Walk into a cannabis dispensary nowadays and it’ll leave you feeling quite literally like a kid in a candy store. Cookies and chocolate and brownies and gummies line the shelves. Flower and pre-rolls and concentrates and vape pens are on display, probably in some cute jars and cases. There’s even sort-of weed wines and sort-of weed beers in mini fridges at some spots. The sheer variety of product on display compared to the days of pre-recreational legalization is stunning.
Which is a good thing, of course. But as is the case with any new market, uncertainty abounds. Regulations for cannabis dispensaries vary from city to city, packaging regulations are in a seemingly constant and fast-paced state of evolution, and a lack of consistent and widely enforced safety protocols can create widespread uncertainty and panic, as evidenced by the current vape-pen scare. And while THC and CBD were once the only cannabinoids most casual users knew of, the emergence of other compounds like THCV, THCA, and CBG can make a gal feel like she needs a PhD in organic chemistry just to pop into a dispensary and find something to take the edge off.
So, what’s the cannabis-curious adventurer to do as we strike out into this newly illuminated and ever-changing landscape? Find yourself a guide to navigate those glittering shelves of green. A cannabis retail expert, a.k.a. a budtender, can easily be your best and most accessible resource when it comes to creating your ideal cannabis experience.
Not only is a good budtender well-versed in the technical aspects of cannabis and can confidently answer all your questions about the differences between cannabinoids, how to store your product, and what the heck a terpene is, but ideally, they’re also passionate advocates for cannabis and all its sundry uses, whether you’re using it for medical or recreational purposes.
We spoke to a handful of the best of the best in two hubs for cannabis retail—Los Angeles and Long Beach, California—about how to find your ideal budtender and (beyond that), a cannabis community in which you feel confident and comfortable.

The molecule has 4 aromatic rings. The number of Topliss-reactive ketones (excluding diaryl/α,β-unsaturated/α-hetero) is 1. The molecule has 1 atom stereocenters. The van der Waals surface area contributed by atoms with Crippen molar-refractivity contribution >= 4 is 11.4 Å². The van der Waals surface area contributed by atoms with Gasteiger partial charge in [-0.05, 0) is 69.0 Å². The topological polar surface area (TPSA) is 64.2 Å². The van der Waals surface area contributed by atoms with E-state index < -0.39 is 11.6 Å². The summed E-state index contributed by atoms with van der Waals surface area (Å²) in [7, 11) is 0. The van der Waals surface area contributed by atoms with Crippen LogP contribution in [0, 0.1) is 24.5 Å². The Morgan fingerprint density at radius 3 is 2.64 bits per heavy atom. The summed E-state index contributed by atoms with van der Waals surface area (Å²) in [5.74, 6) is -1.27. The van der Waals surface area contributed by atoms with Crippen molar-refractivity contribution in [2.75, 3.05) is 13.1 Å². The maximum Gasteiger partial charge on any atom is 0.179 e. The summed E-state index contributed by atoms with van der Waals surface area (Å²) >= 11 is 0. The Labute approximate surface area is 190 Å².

Find a dispensary that fits your vibeIn states that have shifted from medical use to recreational use, a cultural shift has ensued; more and more, dispensaries are leaning more into the ganja-meets-Goop vibe than the Dank Smoke Den Dot Com aesthetic of yesteryear. And while appearances certainly don’t dictate everything, it’s partly a reflection of the fact that women are among the fastest-growing groups of cannabis consumers. Stores that are adjusting to the broadening of the cannabis-consumer demographic are the ones that will continue to flourish.
"In states that have shifted from medical use to recreational use, a cultural shift has ensued. Stores that are adjusting to the broadening of the cannabis-consumer demographic are the ones that will continue to flourish."
“The ambiance of the store has a lot to do with it,” notes Bree Mares, the manager of the Belmont Shore location of Connected Cannabis Co. in Long Beach. “
Have a think about your ideal cannabis experience
Amidst new regulations and enforcement policies (or lack thereof), one of the first and most important things is to ensure that the dispensary you’re patronizing is licensed for recreational use. According to a recent survey conducted by the United Cannabis Association, there were nearly 3,000 unlicensed dispensaries and delivery services operating in California this last year. Only 873 retailers have licenses.
Channel your inner four year old and ask ALL the questions
The number one most important thing to know when it comes to finding a good budtender? There’s no such thing as a dumb question—really. Hussain acknowledges that since the transition from medical to recreational use in California, the average user doesn’t have as much baseline knowledge about cannabis in general. And for Los Angeles in particular, cannabis tourism is a real thing; people who have never used cannabis before are coming in just to check things out.
“The beautiful thing about cannabis is that it’s really welcoming.”
“Don’t be afraid to tell them you don’t know anything if you don’t know anything. They can walk you through it; they want to help you learn,” he says. “The beautiful thing about cannabis is that it’s really welcoming.”